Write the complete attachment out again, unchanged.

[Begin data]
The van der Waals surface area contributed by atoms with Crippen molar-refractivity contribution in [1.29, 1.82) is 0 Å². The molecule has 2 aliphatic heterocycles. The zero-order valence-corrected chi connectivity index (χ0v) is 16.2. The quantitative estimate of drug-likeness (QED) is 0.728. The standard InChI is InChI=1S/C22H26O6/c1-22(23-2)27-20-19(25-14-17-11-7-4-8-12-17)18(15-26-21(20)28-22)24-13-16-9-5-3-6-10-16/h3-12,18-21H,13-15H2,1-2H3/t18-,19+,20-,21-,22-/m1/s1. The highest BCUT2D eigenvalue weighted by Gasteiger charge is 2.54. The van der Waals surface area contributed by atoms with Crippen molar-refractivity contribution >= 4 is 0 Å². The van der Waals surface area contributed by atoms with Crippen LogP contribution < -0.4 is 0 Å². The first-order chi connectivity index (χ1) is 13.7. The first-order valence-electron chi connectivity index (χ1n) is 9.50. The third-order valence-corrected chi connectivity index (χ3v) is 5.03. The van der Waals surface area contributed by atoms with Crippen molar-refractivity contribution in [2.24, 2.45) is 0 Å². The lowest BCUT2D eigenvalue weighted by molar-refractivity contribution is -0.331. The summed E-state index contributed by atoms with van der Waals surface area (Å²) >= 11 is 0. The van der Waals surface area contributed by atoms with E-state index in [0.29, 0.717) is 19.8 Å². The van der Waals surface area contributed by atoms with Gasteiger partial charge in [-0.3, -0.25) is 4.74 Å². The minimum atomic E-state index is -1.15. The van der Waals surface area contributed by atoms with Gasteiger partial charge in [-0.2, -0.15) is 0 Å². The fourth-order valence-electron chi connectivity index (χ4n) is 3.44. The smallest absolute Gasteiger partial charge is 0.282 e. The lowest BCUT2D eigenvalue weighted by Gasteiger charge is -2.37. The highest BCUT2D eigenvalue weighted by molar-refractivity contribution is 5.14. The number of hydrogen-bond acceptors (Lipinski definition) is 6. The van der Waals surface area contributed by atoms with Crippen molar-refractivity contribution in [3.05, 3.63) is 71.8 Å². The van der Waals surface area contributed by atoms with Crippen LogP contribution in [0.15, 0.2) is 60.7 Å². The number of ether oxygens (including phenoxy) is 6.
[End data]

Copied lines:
The van der Waals surface area contributed by atoms with Crippen molar-refractivity contribution in [1.29, 1.82) is 0 Å². The molecule has 2 aliphatic heterocycles. The zero-order valence-corrected chi connectivity index (χ0v) is 16.2. The quantitative estimate of drug-likeness (QED) is 0.728. The standard InChI is InChI=1S/C22H26O6/c1-22(23-2)27-20-19(25-14-17-11-7-4-8-12-17)18(15-26-21(20)28-22)24-13-16-9-5-3-6-10-16/h3-12,18-21H,13-15H2,1-2H3/t18-,19+,20-,21-,22-/m1/s1. The highest BCUT2D eigenvalue weighted by Gasteiger charge is 2.54. The van der Waals surface area contributed by atoms with Crippen molar-refractivity contribution >= 4 is 0 Å². The van der Waals surface area contributed by atoms with Crippen LogP contribution < -0.4 is 0 Å². The first-order chi connectivity index (χ1) is 13.7. The first-order valence-electron chi connectivity index (χ1n) is 9.50. The third-order valence-corrected chi connectivity index (χ3v) is 5.03. The van der Waals surface area contributed by atoms with Crippen molar-refractivity contribution in [2.24, 2.45) is 0 Å². The lowest BCUT2D eigenvalue weighted by molar-refractivity contribution is -0.331. The summed E-state index contributed by atoms with van der Waals surface area (Å²) >= 11 is 0. The van der Waals surface area contributed by atoms with E-state index in [0.29, 0.717) is 19.8 Å². The van der Waals surface area contributed by atoms with Gasteiger partial charge in [-0.3, -0.25) is 4.74 Å². The minimum atomic E-state index is -1.15. The van der Waals surface area contributed by atoms with Gasteiger partial charge in [-0.2, -0.15) is 0 Å². The fourth-order valence-electron chi connectivity index (χ4n) is 3.44. The smallest absolute Gasteiger partial charge is 0.282 e. The lowest BCUT2D eigenvalue weighted by Gasteiger charge is -2.37. The highest BCUT2D eigenvalue weighted by molar-refractivity contribution is 5.14. The number of hydrogen-bond acceptors (Lipinski definition) is 6. The van der Waals surface area contributed by atoms with Crippen molar-refractivity contribution in [3.05, 3.63) is 71.8 Å². The van der Waals surface area contributed by atoms with Crippen LogP contribution in [0.15, 0.2) is 60.7 Å². The number of ether oxygens (including phenoxy) is 6.